19. Wherefore, my sentence—or "judgment."

is, that we trouble not—with Jewish obligations.

them which from among the Gentiles are turned to God—rather, "are turning." The work is regarded as in progress, and indeed was rapidly advancing.

20. But … that they abstain from pollutions of idols—that is, things polluted by having been offered in sacrifice to idols. The heathen were accustomed to give away or sell portions of such animals. From such food James would enjoin the Gentile converts to abstain, lest it should seem to the Jews that they were not entirely weaned from idolatry.

and from fornication—The characteristic sin of heathendom, unblushingly practiced by all ranks and classes, and the indulgence of which on the part of the Gentile converts would to Jews, whose Scriptures branded it as an abomination of the heathen, proclaim them to be yet joined to their old idols.

and from things strangled—which had the blood in them.

and from blood—in every form, as peremptorily forbidden to the Jews, and the eating of which, therefore, on the part of the Gentile converts, would shock their prejudices. See on Ac 15:28.

21. For Moses of old time hath in every city them that preach him … every sabbath day—thus keeping alive in every Jew those feelings which such practices would shock, and which, therefore, the Gentile converts must carefully respect if the oneness of both classes in Christ was to be practically preserved. The wisdom of these suggestions commended itself to all present.

22, 23. Judas surnamed Barsabas—therefore not the apostle "Judas the brother of James" (Ac 1:13), surnamed "Thaddeus" (Mt 10:3); nor can it be shown that he was a brother of "Joseph called Barsabas" (Ac 1:23). But nothing is known of him beyond what is here said.

and Silas—the same as "Silvanus" in the Epistles. He became Paul's companion on his second missionary journey (Ac 15:40).

chief men among the brethren—selected purposely as such, to express the honor in which they held the church at Antioch, and the deputies they had sent to the council, and, as the matter affected all Gentile converts, to give weight to the written decision of this important assembly. They were "prophets," Ac 15:32 (and see on Ac 11:27), and as such doubtless their eminence in the church at Jerusalem had been obtained.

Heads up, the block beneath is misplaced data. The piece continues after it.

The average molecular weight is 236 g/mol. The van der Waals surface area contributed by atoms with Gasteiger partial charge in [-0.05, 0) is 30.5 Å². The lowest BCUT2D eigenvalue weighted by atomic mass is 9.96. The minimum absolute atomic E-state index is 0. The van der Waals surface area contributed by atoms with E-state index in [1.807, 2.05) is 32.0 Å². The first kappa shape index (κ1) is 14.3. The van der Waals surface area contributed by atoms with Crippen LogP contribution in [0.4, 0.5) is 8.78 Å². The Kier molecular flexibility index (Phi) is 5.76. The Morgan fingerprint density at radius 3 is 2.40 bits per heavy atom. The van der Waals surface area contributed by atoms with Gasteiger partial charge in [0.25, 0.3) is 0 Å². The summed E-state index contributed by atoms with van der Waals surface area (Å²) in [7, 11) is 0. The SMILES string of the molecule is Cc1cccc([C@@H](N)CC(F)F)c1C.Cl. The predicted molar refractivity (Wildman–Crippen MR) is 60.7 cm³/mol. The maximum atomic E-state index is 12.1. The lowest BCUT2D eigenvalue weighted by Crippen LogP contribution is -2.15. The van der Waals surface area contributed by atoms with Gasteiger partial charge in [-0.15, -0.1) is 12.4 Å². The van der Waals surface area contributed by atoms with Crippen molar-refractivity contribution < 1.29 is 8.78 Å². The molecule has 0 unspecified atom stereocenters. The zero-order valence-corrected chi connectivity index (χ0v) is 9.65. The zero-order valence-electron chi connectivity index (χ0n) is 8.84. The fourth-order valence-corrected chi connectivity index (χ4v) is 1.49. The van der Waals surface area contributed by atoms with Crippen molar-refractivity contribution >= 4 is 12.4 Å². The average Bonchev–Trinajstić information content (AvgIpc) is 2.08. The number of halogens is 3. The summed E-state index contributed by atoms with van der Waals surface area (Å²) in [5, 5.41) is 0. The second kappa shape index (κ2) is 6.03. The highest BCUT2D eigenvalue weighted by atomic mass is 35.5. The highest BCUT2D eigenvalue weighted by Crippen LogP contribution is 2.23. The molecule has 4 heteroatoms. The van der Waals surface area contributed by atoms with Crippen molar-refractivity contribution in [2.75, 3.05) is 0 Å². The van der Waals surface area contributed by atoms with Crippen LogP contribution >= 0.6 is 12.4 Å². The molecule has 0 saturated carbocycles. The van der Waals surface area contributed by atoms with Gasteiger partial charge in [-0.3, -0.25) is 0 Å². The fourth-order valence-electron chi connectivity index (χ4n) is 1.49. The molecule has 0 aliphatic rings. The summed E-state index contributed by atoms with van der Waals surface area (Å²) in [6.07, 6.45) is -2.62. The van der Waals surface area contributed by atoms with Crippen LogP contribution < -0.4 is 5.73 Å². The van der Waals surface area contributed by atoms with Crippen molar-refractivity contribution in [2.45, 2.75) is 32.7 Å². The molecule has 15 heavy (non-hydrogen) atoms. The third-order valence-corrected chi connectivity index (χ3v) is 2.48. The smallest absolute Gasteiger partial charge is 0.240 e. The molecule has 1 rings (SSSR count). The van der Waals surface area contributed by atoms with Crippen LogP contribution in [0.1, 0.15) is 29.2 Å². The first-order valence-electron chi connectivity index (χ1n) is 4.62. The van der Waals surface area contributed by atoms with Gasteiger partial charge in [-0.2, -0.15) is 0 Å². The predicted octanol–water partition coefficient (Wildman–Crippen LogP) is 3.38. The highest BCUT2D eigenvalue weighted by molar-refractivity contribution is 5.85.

23. And they wrote … by them—This is the first mention in the New Testament history of writing as an element in its development. And the combination here of written and oral transmission of an important decision reminds us of the first occasion of writing mentioned in the Old Testament, where a similar combination occurs (Ex 17:14). But whereas there it is the deep difference between Israel and the Gentiles which is proclaimed, here it is the obliteration of that difference through faith in the Lord Jesus [Baumgarten].

greeting—The only other place in the New Testament where this word occurs (except in the letter of Lysias, Ac 23:26) is Jas 1:1, which seems to show that both letters were drawn up by the same hand [Bengel].

the Gentiles in Antioch, and Syria, and Cilicia—showing that churches then existed in Cilicia as well as Syria, which owed their existence, in all likelihood, to Paul's labors during the interval between his return to Tarsus (Ac 9:30) and his departure in company with Barnabas for Antioch (see on Ac 11:25).

24-27. Forasmuch as we have heard that certain which went out from us have troubled you with words—without authority or even knowledge of the church at Jerusalem, though they belonged to it, and probably pretended to represent its views.

subverting your souls—Such strong language is evidently designed to express indignation at this attempt, by an unauthorized party, to bring the whole Christian Church under judicial and legal bondage.

25. our beloved Barnabas and Paul—Barnabas is put first here, and in Ac 15:12, on account of his former superior position in the church at Jerusalem (see Ac 9:27; 11:22)—an evidence this that we have the document precisely as written, as also of the credibility of this precious history.

26. Men that have hazarded—literally, "rendered up," as in will they did.

their lives for the name of our Lord Jesus Christ—Noble testimony to those beloved men! It was doubtless prompted more immediately by the narrative they had just listened to from their own lips (Ac 15:12), and judiciously inserted in this letter, to give them the highest weight as the bearers of it, along with their own deputies.

Judas and Silas … shall tell you the same … by mouth—Mark here how considerate and tender it was to send men who would be able to say of Barnabas and Paul what could not be expected to come from themselves.

28, 29. For it seemed good to the Holy Ghost and to us, &c.—The One, inwardly guiding to and setting His seal on the decision come to: the other, the external ecclesiastical authority devoutly embracing, expressing, and conveying to the churches that decision:—a great principle this for the Church in all time.

to lay upon you no greater burden than these necessary things … from which if ye keep yourselves, ye shall do well—The whole language of these prohibitions, and of Ac 15:20, 21, implies that they were designed as concessions to Jewish feelings on the part of the Gentile converts, and not as things which were all of unchanging obligation. The only cause for hesitation arises from "fornication" being mixed up with the other three things; which has led many to regard the whole as permanently prohibited. But the remarks on Ac 15:20 may clear this (see on Ac 15:20). The then state of heathen society in respect of all the four things seems the reason for so mixing them up.